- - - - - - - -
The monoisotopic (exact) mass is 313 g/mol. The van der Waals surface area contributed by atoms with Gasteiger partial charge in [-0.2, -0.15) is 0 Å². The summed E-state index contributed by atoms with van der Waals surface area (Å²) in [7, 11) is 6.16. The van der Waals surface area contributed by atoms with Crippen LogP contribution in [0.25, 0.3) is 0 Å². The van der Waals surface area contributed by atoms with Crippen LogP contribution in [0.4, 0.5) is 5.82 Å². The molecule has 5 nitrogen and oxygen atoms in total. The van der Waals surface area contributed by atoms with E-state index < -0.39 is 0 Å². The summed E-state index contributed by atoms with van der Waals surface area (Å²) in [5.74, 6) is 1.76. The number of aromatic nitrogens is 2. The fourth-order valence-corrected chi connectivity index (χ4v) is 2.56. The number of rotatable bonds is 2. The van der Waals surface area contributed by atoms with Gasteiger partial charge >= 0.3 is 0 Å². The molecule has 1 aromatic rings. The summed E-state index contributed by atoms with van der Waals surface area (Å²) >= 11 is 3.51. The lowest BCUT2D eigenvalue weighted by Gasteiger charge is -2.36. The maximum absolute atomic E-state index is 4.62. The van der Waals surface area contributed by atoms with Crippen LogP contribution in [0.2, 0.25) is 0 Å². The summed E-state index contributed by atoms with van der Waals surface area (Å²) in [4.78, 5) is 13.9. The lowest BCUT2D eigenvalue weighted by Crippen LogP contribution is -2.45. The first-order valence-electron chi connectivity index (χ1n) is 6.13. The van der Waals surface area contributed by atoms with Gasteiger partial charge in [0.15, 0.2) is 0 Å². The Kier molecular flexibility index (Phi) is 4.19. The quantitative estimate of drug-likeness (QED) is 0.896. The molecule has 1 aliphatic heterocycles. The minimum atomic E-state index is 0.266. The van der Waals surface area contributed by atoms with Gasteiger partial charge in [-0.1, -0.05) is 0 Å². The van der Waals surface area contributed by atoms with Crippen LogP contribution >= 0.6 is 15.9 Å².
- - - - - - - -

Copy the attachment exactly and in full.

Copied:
The monoisotopic (exact) mass is 313 g/mol. The van der Waals surface area contributed by atoms with Gasteiger partial charge in [-0.2, -0.15) is 0 Å². The summed E-state index contributed by atoms with van der Waals surface area (Å²) in [7, 11) is 6.16. The van der Waals surface area contributed by atoms with Crippen LogP contribution in [0.25, 0.3) is 0 Å². The van der Waals surface area contributed by atoms with Crippen LogP contribution in [0.4, 0.5) is 5.82 Å². The molecule has 5 nitrogen and oxygen atoms in total. The van der Waals surface area contributed by atoms with E-state index < -0.39 is 0 Å². The summed E-state index contributed by atoms with van der Waals surface area (Å²) in [5.74, 6) is 1.76. The number of aromatic nitrogens is 2. The fourth-order valence-corrected chi connectivity index (χ4v) is 2.56. The number of rotatable bonds is 2. The van der Waals surface area contributed by atoms with Gasteiger partial charge >= 0.3 is 0 Å². The molecule has 1 aromatic rings. The summed E-state index contributed by atoms with van der Waals surface area (Å²) >= 11 is 3.51. The lowest BCUT2D eigenvalue weighted by Gasteiger charge is -2.36. The maximum absolute atomic E-state index is 4.62. The van der Waals surface area contributed by atoms with Crippen LogP contribution in [0.2, 0.25) is 0 Å². The summed E-state index contributed by atoms with van der Waals surface area (Å²) in [4.78, 5) is 13.9. The lowest BCUT2D eigenvalue weighted by Crippen LogP contribution is -2.45. The first-order valence-electron chi connectivity index (χ1n) is 6.13. The van der Waals surface area contributed by atoms with Gasteiger partial charge in [0.15, 0.2) is 0 Å². The Kier molecular flexibility index (Phi) is 4.19. The quantitative estimate of drug-likeness (QED) is 0.896. The molecule has 1 aliphatic heterocycles. The minimum atomic E-state index is 0.266. The van der Waals surface area contributed by atoms with Gasteiger partial charge in [-0.1, -0.05) is 0 Å². The van der Waals surface area contributed by atoms with Crippen LogP contribution >= 0.6 is 15.9 Å².